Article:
Q. Standing Up to My Parents: I've always had to walk on eggshells around my parents, and I never know what's going to turn an otherwise pleasant moment into a raging argument. These incidents have gotten less frequent over the 10 years I've been away from home, but old habits die hard and I've never been good at standing up to them. This time, the situation involves their dog, a very large pit bull who is their "baby." They travel a lot and take her with them everywhere they go. She's very sweet, but not particularly disciplined. My parents came to visit my new house recently, and brought their dog (without asking first if it would be OK), and my husband and I had to keep our cats locked up in our bedroom the whole time as a result. The dog also did some minor damage to the house in various places. At the time I made some small effort to ask if they could either not bring the dog, or possibly stay in a hotel room, but ended up backing down. They spent the whole visit telling stories about people they won't visit because they can't bring the dog. Now they're coming again, and I don't know what to do. If we keep the cats in the bedroom, they keep us up all night, not to mention the logistical problems of lugging our large mechanical litter box upstairs. I feel like I need to stand up for myself, but I also worry that I'm being an inconsiderate host or, worse, a "bad daughter." Is there a tactful way that I can put my foot down about this, or should I back down in order to keep the peace?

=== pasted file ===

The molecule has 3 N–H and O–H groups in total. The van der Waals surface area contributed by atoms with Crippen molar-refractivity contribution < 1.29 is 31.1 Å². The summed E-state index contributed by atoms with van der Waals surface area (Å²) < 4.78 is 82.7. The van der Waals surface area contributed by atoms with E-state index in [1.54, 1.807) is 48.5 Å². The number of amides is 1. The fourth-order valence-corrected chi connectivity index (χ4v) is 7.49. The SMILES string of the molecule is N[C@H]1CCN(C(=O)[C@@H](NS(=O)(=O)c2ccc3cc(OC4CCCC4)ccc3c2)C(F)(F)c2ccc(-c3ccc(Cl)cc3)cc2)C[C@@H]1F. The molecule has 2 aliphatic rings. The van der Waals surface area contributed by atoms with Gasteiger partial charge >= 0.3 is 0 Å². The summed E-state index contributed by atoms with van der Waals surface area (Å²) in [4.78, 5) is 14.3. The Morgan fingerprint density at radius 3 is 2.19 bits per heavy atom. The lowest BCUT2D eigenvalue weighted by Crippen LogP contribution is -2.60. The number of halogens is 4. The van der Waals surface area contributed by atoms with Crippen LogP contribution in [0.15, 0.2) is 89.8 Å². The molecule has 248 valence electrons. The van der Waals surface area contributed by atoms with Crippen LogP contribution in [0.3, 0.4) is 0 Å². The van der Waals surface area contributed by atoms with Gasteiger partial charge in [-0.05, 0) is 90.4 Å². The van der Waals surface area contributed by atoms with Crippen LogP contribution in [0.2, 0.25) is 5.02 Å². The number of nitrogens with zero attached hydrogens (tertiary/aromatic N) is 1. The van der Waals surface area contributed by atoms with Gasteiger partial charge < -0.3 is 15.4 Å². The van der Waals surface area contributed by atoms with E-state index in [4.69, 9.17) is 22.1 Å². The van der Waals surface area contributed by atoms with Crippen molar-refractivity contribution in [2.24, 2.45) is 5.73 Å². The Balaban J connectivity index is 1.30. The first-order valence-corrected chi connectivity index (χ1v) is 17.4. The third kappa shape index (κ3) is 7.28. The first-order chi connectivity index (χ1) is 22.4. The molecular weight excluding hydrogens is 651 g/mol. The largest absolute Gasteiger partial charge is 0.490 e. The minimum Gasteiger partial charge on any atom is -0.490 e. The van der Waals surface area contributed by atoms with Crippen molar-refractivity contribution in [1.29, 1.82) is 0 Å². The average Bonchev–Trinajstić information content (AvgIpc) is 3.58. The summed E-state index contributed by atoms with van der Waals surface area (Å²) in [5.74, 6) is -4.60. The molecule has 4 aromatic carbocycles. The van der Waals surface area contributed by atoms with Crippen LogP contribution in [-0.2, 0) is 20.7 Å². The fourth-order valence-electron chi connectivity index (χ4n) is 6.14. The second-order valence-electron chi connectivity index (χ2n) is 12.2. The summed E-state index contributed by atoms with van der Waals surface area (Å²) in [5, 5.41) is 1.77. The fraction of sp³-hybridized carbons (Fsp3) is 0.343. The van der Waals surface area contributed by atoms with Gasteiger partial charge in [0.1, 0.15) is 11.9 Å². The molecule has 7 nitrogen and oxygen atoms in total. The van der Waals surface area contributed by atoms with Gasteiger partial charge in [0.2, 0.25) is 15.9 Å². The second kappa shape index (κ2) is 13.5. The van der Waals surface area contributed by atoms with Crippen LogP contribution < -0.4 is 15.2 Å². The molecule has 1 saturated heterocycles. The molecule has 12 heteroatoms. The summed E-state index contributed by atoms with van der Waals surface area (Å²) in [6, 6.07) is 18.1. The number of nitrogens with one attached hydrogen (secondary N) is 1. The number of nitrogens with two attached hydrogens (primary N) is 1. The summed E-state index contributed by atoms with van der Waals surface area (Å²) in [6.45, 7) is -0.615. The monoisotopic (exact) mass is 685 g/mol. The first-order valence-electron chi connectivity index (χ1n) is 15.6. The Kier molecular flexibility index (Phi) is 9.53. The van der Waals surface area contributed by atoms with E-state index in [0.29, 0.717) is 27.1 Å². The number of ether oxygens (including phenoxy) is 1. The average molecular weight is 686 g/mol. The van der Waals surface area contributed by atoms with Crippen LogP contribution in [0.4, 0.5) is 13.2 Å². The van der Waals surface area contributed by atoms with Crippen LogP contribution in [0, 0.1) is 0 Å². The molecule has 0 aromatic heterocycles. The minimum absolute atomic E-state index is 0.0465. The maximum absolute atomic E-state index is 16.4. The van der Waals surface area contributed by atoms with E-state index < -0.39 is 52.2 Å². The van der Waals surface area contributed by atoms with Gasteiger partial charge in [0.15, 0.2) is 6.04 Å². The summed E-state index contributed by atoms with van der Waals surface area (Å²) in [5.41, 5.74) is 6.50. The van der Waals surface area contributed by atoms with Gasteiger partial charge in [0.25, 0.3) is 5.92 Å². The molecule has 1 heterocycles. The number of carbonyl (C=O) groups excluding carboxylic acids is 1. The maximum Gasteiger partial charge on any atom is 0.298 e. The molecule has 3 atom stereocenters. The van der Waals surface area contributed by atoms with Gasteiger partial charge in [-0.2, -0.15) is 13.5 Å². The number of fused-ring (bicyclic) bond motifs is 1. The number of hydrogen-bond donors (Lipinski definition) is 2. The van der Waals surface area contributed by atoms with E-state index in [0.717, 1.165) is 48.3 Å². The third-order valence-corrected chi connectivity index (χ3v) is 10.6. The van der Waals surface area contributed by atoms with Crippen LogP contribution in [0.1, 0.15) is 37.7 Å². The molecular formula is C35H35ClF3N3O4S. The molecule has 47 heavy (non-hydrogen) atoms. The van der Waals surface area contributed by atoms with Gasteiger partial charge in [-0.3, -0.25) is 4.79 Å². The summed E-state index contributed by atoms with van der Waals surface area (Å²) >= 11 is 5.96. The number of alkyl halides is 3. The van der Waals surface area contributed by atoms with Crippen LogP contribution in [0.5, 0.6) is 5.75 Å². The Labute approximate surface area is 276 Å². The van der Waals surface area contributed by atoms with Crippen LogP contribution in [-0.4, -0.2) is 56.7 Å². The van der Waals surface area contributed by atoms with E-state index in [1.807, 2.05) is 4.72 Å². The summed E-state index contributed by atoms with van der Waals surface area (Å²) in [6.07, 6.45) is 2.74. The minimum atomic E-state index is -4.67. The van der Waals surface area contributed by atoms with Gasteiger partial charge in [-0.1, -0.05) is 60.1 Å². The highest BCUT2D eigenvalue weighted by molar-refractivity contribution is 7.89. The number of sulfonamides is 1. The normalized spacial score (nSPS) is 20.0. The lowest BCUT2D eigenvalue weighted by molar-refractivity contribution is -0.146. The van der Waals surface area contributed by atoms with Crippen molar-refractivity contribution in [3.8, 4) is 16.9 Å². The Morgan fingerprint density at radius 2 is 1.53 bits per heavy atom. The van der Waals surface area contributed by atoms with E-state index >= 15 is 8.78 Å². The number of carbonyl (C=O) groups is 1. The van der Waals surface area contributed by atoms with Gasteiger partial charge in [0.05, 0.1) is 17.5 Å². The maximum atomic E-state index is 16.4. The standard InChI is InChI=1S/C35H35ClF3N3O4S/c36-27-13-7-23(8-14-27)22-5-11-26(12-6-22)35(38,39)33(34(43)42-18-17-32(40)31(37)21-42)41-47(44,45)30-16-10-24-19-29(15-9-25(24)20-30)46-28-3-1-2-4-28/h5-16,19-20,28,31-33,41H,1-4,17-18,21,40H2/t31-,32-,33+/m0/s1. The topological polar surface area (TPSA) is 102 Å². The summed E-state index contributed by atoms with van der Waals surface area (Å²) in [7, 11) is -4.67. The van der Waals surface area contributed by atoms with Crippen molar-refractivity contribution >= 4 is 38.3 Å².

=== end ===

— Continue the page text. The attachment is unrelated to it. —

A: Maybe leaving the pit bull with the insane miniature pinscher would solve the previous letter writer's problem. Just kidding. Your dilemma is not just about an insane dog person, but more generalized mental problems. Of course your relationship with your parents has gotten better since you've been away from them; it sounds like being away from your parents is the solution to dealing with them. It's fine if they visit, but not if they bring their pit bull into your home. It's simply too disruptive. Practice saying those two sentences before you actually speak them to your parents. If they rage and whine, then the visit won't happen. If they find a pit-bull-friendly hotel, it will. Imagine if you have children and your parents insist that their baby be allowed to be around yours.
Q. Re: Too many doctors: Have your parents both get ordained online. Dr. and Dr. and Rev. and Rev. invite you to the wedding of their children.
A: Great suggestion!
Q. Comment on disabled child: My sister-in-law is an LPN and has been one of the round-the-clock caregivers for a woman who was born profoundly disabled but has been taken care of at home for her entire life rather than in a facility. State agencies offer a variety of services as part of the Children With Special Health Care Needs provision of the Social Security Act to help in just such cases. There is absolutely no reason this family should be doing all this care all on their own, and I'm frankly very surprised that their son's doctor and other health care providers haven't steered this family toward adequate caretaker resources.